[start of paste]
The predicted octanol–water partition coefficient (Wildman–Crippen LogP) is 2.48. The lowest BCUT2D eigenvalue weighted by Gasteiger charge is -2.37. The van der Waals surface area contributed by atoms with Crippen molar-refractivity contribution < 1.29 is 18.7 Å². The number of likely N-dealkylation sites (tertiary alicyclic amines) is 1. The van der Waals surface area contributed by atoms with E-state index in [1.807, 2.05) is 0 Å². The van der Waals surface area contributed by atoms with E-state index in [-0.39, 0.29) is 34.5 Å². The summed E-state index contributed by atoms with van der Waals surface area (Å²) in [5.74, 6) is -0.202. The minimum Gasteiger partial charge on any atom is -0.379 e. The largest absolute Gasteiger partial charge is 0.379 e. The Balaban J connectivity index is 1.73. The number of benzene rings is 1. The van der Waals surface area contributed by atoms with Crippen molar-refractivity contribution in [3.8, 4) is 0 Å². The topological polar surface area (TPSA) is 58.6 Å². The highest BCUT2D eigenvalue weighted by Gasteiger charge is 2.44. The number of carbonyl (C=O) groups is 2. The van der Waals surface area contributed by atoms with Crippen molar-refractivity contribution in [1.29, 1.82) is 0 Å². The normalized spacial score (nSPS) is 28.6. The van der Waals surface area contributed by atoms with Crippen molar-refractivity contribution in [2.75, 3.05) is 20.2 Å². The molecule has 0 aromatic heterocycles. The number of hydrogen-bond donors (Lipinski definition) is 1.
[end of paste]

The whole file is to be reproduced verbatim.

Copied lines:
The predicted octanol–water partition coefficient (Wildman–Crippen LogP) is 2.48. The lowest BCUT2D eigenvalue weighted by Gasteiger charge is -2.37. The van der Waals surface area contributed by atoms with Crippen molar-refractivity contribution < 1.29 is 18.7 Å². The number of likely N-dealkylation sites (tertiary alicyclic amines) is 1. The van der Waals surface area contributed by atoms with E-state index in [1.807, 2.05) is 0 Å². The van der Waals surface area contributed by atoms with E-state index in [-0.39, 0.29) is 34.5 Å². The summed E-state index contributed by atoms with van der Waals surface area (Å²) in [5.74, 6) is -0.202. The minimum Gasteiger partial charge on any atom is -0.379 e. The largest absolute Gasteiger partial charge is 0.379 e. The Balaban J connectivity index is 1.73. The number of benzene rings is 1. The van der Waals surface area contributed by atoms with Crippen molar-refractivity contribution in [3.8, 4) is 0 Å². The topological polar surface area (TPSA) is 58.6 Å². The highest BCUT2D eigenvalue weighted by Gasteiger charge is 2.44. The number of carbonyl (C=O) groups is 2. The van der Waals surface area contributed by atoms with Crippen molar-refractivity contribution in [1.29, 1.82) is 0 Å². The normalized spacial score (nSPS) is 28.6. The van der Waals surface area contributed by atoms with Crippen molar-refractivity contribution in [2.75, 3.05) is 20.2 Å². The molecule has 0 aromatic heterocycles. The number of hydrogen-bond donors (Lipinski definition) is 1.